Beskrivelse av boka
Every tenth year, a Child of Dawn is chosen by the Order of Balance to set out on a pilgrimage in the service of Mother Light, the sun goddess. This is the story of Aaron Vin Mieroth, the thirty-fifth Dawnchild.
Aaron Vin Mieroth is a disabled, ten-year-old boy whose deepest desire is to go to Mother Light’s spectral realm, a heavenly place where one does not need legs to move.
But as he arrives on the shores of the Land Beyond to begin his final pilgrimage, Aaron learns that the Order of Balance has fed him with lies and Mother Light is not the goddess he’s been brought up to believe in.
“Are you the Collector?” Aaron asked as he shuffled away from the balcony edge.
“That’s what they call me,” the man replied in a hard and indifferent voice.
Aaron frowned. According to the Poise — the Order’s holy book — the Collector was Mother Light’s servant: a giant, immortal, not a common man. The man before him was a lot bigger and scarier than most men Aaron had seen, but he was far from a giant, the way the Poise described him. His predator eyes measured Aaron; resting a while on the Dawnchild’s wrist- and leg bands.
“There you are!” A girl emerged from the stairway, her breath puffing, cheeks red from running. She was about Aaron’s age, with reddish-brown hair messily bound up in thick braids. Her freckled face beamed in delight as she approached. Then she noticed Aaron lying on the ground. “Light,” she exclaimed. “What happened?”
“A lightwraith almost got to him,” said the Collector.
“Oh, dear.” The girl stooped before Aaron and clasped her knees. She was clad in a blue, waist-high poncho, edges rimmed with gilded bands. “Are you all right, Dawnie?” she asked.
Aaron wondered if she could hear his rapid heartbeat above the waves, wind, and screaming seagulls. He’d managed to wipe away the tears at least and hoped she did not notice his red-rimmed eyes. “I’m fine, I guess… What was that wraith-thing?” he asked, looking over the balcony edge. The ocean had completely devoured the creature now. The heavy shield must have dragged it down.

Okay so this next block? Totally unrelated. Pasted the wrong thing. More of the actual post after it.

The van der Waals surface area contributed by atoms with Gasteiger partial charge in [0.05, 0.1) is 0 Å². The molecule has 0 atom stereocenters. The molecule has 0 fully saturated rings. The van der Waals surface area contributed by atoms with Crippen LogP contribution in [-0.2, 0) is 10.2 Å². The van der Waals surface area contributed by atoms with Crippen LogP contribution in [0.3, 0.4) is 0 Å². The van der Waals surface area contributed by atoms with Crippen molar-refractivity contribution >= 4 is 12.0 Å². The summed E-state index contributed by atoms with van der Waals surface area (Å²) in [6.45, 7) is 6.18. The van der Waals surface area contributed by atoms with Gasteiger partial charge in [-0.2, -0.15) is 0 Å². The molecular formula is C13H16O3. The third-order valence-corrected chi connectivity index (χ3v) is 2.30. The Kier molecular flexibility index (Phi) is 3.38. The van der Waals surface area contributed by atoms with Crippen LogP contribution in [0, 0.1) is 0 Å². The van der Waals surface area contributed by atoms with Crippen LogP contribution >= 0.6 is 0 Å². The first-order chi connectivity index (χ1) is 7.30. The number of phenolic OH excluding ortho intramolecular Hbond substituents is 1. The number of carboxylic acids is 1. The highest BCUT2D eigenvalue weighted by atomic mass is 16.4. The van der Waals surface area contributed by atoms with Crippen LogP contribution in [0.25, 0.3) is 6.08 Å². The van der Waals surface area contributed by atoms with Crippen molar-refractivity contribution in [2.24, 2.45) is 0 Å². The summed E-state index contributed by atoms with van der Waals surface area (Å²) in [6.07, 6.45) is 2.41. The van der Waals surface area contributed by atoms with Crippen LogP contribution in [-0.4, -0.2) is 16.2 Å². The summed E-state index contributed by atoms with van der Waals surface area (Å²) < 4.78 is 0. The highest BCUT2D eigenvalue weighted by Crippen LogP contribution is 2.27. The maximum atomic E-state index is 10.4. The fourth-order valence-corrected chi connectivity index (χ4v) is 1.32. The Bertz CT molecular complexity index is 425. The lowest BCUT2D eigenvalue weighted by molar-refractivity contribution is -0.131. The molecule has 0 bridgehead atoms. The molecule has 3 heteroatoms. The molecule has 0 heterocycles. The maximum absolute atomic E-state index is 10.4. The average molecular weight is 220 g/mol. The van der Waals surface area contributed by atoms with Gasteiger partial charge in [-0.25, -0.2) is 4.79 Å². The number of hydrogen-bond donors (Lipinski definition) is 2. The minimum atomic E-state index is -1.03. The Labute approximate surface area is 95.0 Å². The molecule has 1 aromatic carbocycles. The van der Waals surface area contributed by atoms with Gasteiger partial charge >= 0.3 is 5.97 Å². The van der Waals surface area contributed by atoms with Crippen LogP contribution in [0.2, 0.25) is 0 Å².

“Just a pathetic scavenger,” the wolfish man muttered in that hardened voice. “Damn miserable beings.” He spat something dark over the edge.
Aaron’s skin crawled thinking of how close that horrible creature had come. Had the wooden mask moved as it talked, or had it been his imagination?
The girl pointed at Aaron. “Lightwraiths seek Mother Light’s power,” she said, knelt beside him and took his hand. “Wow!” Her green eyes widened in surprise. “Your power is immense. Caught me off guard.
Aaron wondered how she could keep touching his skin. “You can stand it?” he asked.
“Of course I can,” she replied and braced herself. Without asking permission, she began probing him, her hands grabbing all over his body. He winched away before her grasping hands reached his chest.
“Hey! What are you doing?” Aaron asked.“Be still!” she ordered and took hold of him again. “I need to see if you’re hurt.”
He let her go on. “I’m fine,” he muttered through gritted teeth, feeling his cheek reddening as she folded his robe to inspect his skinny calves.
“Where is your travel-stone?” she asked and grasped his face, turning it like he was a doll, pulling his hair away from his brow.
“The wraith wanted it, so I threw it in the pool,” Aaron muttered.
“Smart move. But did the lightwraith touch your skin?” The girl reached for his chest again.
“No, it didn’t. Now, please stop!” He caught her probing hands and tore them away before she could open his robe’s neckline.
“Ouch!” she exclaimed and tried wiggling out of his grip.
Realizing that his grip was harder than he had intended, Aaron let go, and the girl fell on her rear. Before he got to apologize, the Collector bent his bulky body down and gripped his collar in a fist the size of Aaron’s head—lifting him up like he was a children’s toy.
“Hurt my daughter again, boy, and I’ll break those little fingers of yours,” he growled, showing dark-stained teeth.